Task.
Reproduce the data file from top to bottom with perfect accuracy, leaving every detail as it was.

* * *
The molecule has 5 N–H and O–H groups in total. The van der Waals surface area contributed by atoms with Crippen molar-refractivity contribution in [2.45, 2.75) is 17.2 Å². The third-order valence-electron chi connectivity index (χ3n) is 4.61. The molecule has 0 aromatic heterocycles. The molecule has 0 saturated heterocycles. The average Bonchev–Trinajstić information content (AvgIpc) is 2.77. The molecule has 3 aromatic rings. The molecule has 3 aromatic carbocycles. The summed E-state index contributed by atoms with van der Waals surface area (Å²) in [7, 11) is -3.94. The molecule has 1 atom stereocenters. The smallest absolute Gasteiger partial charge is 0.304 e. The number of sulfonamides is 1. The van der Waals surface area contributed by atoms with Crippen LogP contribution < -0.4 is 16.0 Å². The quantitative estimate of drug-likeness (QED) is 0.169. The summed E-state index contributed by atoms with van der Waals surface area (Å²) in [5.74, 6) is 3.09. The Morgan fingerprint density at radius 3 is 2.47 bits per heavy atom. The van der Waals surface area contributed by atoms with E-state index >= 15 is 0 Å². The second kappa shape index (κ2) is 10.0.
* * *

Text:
The molecule has 5 N–H and O–H groups in total. The van der Waals surface area contributed by atoms with Crippen molar-refractivity contribution in [2.45, 2.75) is 17.2 Å². The third-order valence-electron chi connectivity index (χ3n) is 4.61. The molecule has 0 aromatic heterocycles. The molecule has 0 saturated heterocycles. The average Bonchev–Trinajstić information content (AvgIpc) is 2.77. The molecule has 3 aromatic rings. The molecule has 3 aromatic carbocycles. The summed E-state index contributed by atoms with van der Waals surface area (Å²) in [7, 11) is -3.94. The molecule has 1 atom stereocenters. The smallest absolute Gasteiger partial charge is 0.304 e. The number of sulfonamides is 1. The van der Waals surface area contributed by atoms with Crippen LogP contribution < -0.4 is 16.0 Å². The quantitative estimate of drug-likeness (QED) is 0.169. The summed E-state index contributed by atoms with van der Waals surface area (Å²) in [5.74, 6) is 3.09. The Morgan fingerprint density at radius 3 is 2.47 bits per heavy atom. The van der Waals surface area contributed by atoms with E-state index >= 15 is 0 Å². The second kappa shape index (κ2) is 10.0.